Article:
YES, you got it! it’s the fisheye drawing!
Ok so i decided to actually get back to this drawing (i tried some animation tests, amongst other things and i concluded that there is no need to reintroduce a new medium when there is one that i used before that hasnt been glorified enough in the portfolio) – maybe not exactly this composition – im not entirely sure yet – but the idea is for it to be as it is and then fold/slide (watever the technique is) walls and floors, etc to go further and further connecting into this world and unwrap/explode the drawing physically
so below is the drawing in all its former glory – and underneath it is some geometry tests:
the last two are how the drawing’s perspectival construct could be instead of the top one. this might not make a lot of sense just yet – but hopefully tmrw i will have it better visually explained.
and this is an updated version of my “conclusion/end bit” of my text:
The forms of connectivity conventionally understood as the corridor or the open plan where all ultimately compromised. We had relied on the corridor as a connector however it is not its form that is the enabler. The corridor is a non-space constructed between two walls, ground, ceiling and a particular viewpoint. It is a state of uncertainty which sits between two spaces.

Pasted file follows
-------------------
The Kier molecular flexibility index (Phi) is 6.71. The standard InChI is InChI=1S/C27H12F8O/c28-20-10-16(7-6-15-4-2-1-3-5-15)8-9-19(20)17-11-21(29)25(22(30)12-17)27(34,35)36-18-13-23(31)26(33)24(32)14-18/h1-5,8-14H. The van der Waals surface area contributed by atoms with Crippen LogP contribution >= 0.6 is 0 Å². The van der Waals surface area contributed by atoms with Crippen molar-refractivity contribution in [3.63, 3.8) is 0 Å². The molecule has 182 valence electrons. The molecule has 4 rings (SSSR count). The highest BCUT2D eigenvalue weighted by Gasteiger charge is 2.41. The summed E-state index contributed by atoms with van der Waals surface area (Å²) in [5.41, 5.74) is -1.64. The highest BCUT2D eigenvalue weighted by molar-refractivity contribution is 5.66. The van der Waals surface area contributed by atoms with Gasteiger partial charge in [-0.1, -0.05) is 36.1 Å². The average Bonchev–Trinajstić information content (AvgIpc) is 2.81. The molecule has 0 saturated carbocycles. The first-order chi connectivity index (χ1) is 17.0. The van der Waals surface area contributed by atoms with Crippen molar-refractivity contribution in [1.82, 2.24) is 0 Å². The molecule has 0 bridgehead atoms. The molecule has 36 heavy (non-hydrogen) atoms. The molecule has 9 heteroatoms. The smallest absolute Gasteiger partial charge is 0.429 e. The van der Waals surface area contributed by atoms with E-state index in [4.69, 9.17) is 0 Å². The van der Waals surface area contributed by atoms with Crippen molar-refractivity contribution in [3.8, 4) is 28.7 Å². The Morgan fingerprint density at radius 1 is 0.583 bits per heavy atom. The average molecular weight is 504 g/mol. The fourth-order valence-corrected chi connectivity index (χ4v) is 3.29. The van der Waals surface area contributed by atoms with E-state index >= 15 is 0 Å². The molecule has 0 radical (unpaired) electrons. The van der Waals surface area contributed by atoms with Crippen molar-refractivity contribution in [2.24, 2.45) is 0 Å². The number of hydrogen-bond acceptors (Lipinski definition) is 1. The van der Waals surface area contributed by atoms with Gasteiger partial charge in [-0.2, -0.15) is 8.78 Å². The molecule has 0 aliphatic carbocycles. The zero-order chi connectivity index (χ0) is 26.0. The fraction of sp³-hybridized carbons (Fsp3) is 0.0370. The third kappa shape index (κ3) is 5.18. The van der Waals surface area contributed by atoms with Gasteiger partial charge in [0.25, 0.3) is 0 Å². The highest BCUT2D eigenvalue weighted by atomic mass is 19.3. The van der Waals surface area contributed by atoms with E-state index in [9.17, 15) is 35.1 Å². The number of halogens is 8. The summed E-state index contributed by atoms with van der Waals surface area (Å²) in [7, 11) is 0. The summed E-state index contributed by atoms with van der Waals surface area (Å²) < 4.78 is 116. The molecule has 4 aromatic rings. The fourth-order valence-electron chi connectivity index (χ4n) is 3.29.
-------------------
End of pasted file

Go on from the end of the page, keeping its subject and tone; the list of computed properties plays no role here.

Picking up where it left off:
Connectivity is a concept. The corridor’s form, its visual representation and its definition all change as the understanding of the concept changes. Like with Kosuth’s three chair, the concept is independent from its mode of presentation (as an object, as a visual representation or a written definition). The way we understand connections has changed: ideologically and physically our perspectives have changed.
What enables us to connect is the combinations of all the architect’s tools: the wall, the ground, the perspective, the event and time.
The wall and the ground are understood as something that forcefully limit space and it is through those limits that we are capable of connecting and yielding new spatial combinations and connections. The wall particularly is an element that suggests the existence of another room – and through that wall we physically and artificially move and look through.
The product is the image of the event and not the object. The perspectival construct, the view, the event becomes the medium through which we can begin to understand the relations and connections between spaces. The form of the drawing and its ever expanding view as perspectival constructs of connectivity.
peace and love, g